I’ve been upgrading my Dell Optiplex 620, (this of the noisy fan and the overheating case which always needs to have the top left off. ) from Windows XP to Windows 7. I used an image downloaded from the Microsoft licensing web site, and, I think this must be original version of Windows 7 that came out in 2009 or whenever, because it has applied over 150 updates, to the newly installed version, which has taken over four hours to have ready to use. Cripes, haven’t they even heard of version control, or Git?
After casting around for a cloud-based web hosting company, I’m leaning toward Linode. To start with, their documentation is terrific.
And, speaking of Git if you are trying to get your head around it, here is a great beginner tutorial that describes the theory of Git and doesn’t just give another rundown of all the commands.
Visual Inspiration at Urban Sketchers.
Trello is an uncomplicated way to manage projects. There is an e-Book about Trello, Trello Dojo published by Daniel Root and published by Leanpub
As a professional nerd, occasionally I’ll run into a website, utility, or service that has potential to help the day-to-day lives of people not only the IT field, but in about any line of work. Or, perhaps even people in no line of work. Trello is just that sort of service. Their website describes it: “In one glance, Trello tells you what’s being worked on, who’s working on what, and where something is in a process.” Being free, easy to use, and constantly updated, giving Trello a try in your next project or process is a no brainer. You have almost no risk and a lot to gain.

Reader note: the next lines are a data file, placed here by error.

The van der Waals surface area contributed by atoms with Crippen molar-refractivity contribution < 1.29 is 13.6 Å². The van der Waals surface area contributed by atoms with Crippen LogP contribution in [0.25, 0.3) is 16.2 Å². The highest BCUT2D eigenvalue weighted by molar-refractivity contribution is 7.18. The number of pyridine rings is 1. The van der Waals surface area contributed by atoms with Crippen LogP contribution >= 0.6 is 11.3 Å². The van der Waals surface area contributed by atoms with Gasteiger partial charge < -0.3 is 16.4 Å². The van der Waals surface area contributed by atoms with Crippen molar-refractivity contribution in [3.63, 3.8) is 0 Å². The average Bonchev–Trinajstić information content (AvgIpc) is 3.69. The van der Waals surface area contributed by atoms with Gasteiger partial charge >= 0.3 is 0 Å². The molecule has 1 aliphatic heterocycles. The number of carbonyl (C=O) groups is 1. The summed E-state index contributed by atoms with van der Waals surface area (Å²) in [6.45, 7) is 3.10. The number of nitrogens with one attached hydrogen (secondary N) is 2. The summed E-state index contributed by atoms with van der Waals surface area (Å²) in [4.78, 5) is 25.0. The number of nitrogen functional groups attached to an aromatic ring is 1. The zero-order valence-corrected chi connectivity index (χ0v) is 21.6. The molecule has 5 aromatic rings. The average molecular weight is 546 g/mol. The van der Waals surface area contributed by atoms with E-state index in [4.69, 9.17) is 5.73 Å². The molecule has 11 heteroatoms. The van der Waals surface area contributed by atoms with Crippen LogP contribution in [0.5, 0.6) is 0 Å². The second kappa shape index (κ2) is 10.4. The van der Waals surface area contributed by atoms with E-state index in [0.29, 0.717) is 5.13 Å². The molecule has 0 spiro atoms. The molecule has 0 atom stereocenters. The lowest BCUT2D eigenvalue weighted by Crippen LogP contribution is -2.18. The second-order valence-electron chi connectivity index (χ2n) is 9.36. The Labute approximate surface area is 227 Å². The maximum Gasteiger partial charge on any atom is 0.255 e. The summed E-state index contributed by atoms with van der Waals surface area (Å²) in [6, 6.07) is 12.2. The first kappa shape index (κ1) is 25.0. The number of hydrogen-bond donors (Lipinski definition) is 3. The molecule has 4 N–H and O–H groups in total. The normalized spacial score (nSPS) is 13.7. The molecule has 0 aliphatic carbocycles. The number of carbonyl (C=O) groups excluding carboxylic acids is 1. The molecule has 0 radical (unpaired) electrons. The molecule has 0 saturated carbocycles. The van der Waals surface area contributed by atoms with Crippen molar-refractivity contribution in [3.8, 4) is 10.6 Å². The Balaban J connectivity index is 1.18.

The book comes with pointers to more than a dozen Trello templates; projects that are already set up. There is also discussion of feeding a Trello board with inputs from other sources, such as an RSS feed or eMail. An example of such an application is the Poor Man’s Customer Service tracker, which takes eMails sent to your customer support web address, and automatically creates a Trello card for each issue.